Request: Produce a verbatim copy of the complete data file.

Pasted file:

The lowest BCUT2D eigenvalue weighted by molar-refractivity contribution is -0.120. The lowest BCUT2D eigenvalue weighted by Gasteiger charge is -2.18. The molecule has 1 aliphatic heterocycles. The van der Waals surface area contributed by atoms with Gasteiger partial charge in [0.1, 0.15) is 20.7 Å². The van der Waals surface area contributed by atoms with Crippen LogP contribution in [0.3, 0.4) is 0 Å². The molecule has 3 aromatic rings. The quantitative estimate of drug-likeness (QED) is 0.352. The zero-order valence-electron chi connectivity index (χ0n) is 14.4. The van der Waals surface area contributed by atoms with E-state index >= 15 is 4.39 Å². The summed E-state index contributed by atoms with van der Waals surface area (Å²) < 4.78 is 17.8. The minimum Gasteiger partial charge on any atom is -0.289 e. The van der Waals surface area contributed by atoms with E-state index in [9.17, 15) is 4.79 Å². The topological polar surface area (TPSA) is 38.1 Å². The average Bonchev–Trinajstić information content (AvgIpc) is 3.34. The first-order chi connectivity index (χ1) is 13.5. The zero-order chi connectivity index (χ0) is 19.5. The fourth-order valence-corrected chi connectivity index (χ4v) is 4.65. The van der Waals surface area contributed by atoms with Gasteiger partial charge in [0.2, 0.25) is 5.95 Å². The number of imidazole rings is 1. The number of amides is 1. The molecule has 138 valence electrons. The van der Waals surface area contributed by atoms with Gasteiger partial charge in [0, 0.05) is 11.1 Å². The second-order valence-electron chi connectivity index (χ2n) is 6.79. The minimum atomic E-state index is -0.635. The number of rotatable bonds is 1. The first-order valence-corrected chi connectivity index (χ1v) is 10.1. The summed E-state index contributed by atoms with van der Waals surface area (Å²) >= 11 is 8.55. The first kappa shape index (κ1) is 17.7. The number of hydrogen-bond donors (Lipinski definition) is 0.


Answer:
The lowest BCUT2D eigenvalue weighted by molar-refractivity contribution is -0.120. The lowest BCUT2D eigenvalue weighted by Gasteiger charge is -2.18. The molecule has 1 aliphatic heterocycles. The van der Waals surface area contributed by atoms with Gasteiger partial charge in [0.1, 0.15) is 20.7 Å². The van der Waals surface area contributed by atoms with Crippen LogP contribution in [0.3, 0.4) is 0 Å². The molecule has 3 aromatic rings. The quantitative estimate of drug-likeness (QED) is 0.352. The zero-order valence-electron chi connectivity index (χ0n) is 14.4. The van der Waals surface area contributed by atoms with E-state index >= 15 is 4.39 Å². The summed E-state index contributed by atoms with van der Waals surface area (Å²) < 4.78 is 17.8. The minimum Gasteiger partial charge on any atom is -0.289 e. The van der Waals surface area contributed by atoms with E-state index in [9.17, 15) is 4.79 Å². The topological polar surface area (TPSA) is 38.1 Å². The average Bonchev–Trinajstić information content (AvgIpc) is 3.34. The first-order chi connectivity index (χ1) is 13.5. The zero-order chi connectivity index (χ0) is 19.5. The fourth-order valence-corrected chi connectivity index (χ4v) is 4.65. The van der Waals surface area contributed by atoms with Gasteiger partial charge in [0.2, 0.25) is 5.95 Å². The number of imidazole rings is 1. The number of amides is 1. The molecule has 138 valence electrons. The van der Waals surface area contributed by atoms with Gasteiger partial charge in [0, 0.05) is 11.1 Å². The second-order valence-electron chi connectivity index (χ2n) is 6.79. The minimum atomic E-state index is -0.635. The number of rotatable bonds is 1. The first-order valence-corrected chi connectivity index (χ1v) is 10.1. The summed E-state index contributed by atoms with van der Waals surface area (Å²) >= 11 is 8.55. The first kappa shape index (κ1) is 17.7. The number of hydrogen-bond donors (Lipinski definition) is 0.